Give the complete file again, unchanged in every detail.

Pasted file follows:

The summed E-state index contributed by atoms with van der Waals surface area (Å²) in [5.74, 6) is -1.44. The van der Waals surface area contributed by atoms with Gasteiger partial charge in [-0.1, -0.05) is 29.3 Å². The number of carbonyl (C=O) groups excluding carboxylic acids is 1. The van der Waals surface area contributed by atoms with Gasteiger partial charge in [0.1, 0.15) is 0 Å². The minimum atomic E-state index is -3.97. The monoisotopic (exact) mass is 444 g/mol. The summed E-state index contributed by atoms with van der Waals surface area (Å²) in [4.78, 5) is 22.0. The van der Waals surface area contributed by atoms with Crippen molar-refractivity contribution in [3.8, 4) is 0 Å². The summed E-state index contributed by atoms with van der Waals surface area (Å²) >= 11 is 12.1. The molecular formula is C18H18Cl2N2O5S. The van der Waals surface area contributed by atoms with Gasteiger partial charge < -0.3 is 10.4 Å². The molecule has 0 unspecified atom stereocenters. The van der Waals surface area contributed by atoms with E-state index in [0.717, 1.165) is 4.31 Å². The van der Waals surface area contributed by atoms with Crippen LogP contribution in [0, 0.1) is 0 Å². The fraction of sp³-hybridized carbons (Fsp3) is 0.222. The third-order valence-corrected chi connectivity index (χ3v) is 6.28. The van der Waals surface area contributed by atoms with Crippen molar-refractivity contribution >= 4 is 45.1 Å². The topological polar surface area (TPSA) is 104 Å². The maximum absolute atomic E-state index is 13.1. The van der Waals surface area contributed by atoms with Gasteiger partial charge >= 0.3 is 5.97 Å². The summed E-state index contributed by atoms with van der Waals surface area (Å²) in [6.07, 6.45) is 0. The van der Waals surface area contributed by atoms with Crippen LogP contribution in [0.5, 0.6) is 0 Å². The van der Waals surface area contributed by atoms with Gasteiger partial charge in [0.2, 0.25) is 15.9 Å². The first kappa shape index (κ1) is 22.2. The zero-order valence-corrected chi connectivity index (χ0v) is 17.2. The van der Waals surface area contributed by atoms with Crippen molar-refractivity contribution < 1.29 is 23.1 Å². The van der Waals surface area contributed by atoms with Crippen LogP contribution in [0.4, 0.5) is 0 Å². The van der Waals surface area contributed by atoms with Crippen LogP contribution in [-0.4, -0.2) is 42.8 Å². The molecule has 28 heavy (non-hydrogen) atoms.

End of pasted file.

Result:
The summed E-state index contributed by atoms with van der Waals surface area (Å²) in [5.74, 6) is -1.44. The van der Waals surface area contributed by atoms with Gasteiger partial charge in [-0.1, -0.05) is 29.3 Å². The number of carbonyl (C=O) groups excluding carboxylic acids is 1. The van der Waals surface area contributed by atoms with Gasteiger partial charge in [0.1, 0.15) is 0 Å². The minimum atomic E-state index is -3.97. The monoisotopic (exact) mass is 444 g/mol. The summed E-state index contributed by atoms with van der Waals surface area (Å²) in [4.78, 5) is 22.0. The van der Waals surface area contributed by atoms with Crippen molar-refractivity contribution in [3.8, 4) is 0 Å². The summed E-state index contributed by atoms with van der Waals surface area (Å²) >= 11 is 12.1. The molecular formula is C18H18Cl2N2O5S. The van der Waals surface area contributed by atoms with Gasteiger partial charge < -0.3 is 10.4 Å². The molecule has 0 unspecified atom stereocenters. The van der Waals surface area contributed by atoms with E-state index in [0.717, 1.165) is 4.31 Å². The van der Waals surface area contributed by atoms with Crippen LogP contribution in [0, 0.1) is 0 Å². The fraction of sp³-hybridized carbons (Fsp3) is 0.222. The third-order valence-corrected chi connectivity index (χ3v) is 6.28. The van der Waals surface area contributed by atoms with Crippen molar-refractivity contribution >= 4 is 45.1 Å². The topological polar surface area (TPSA) is 104 Å². The maximum absolute atomic E-state index is 13.1. The van der Waals surface area contributed by atoms with Gasteiger partial charge >= 0.3 is 5.97 Å². The summed E-state index contributed by atoms with van der Waals surface area (Å²) in [6.07, 6.45) is 0. The van der Waals surface area contributed by atoms with Crippen LogP contribution in [0.5, 0.6) is 0 Å². The van der Waals surface area contributed by atoms with Gasteiger partial charge in [0.2, 0.25) is 15.9 Å². The first kappa shape index (κ1) is 22.2. The zero-order valence-corrected chi connectivity index (χ0v) is 17.2. The van der Waals surface area contributed by atoms with Crippen molar-refractivity contribution < 1.29 is 23.1 Å². The van der Waals surface area contributed by atoms with Crippen LogP contribution in [0.4, 0.5) is 0 Å². The van der Waals surface area contributed by atoms with Crippen LogP contribution in [-0.4, -0.2) is 42.8 Å². The molecule has 28 heavy (non-hydrogen) atoms.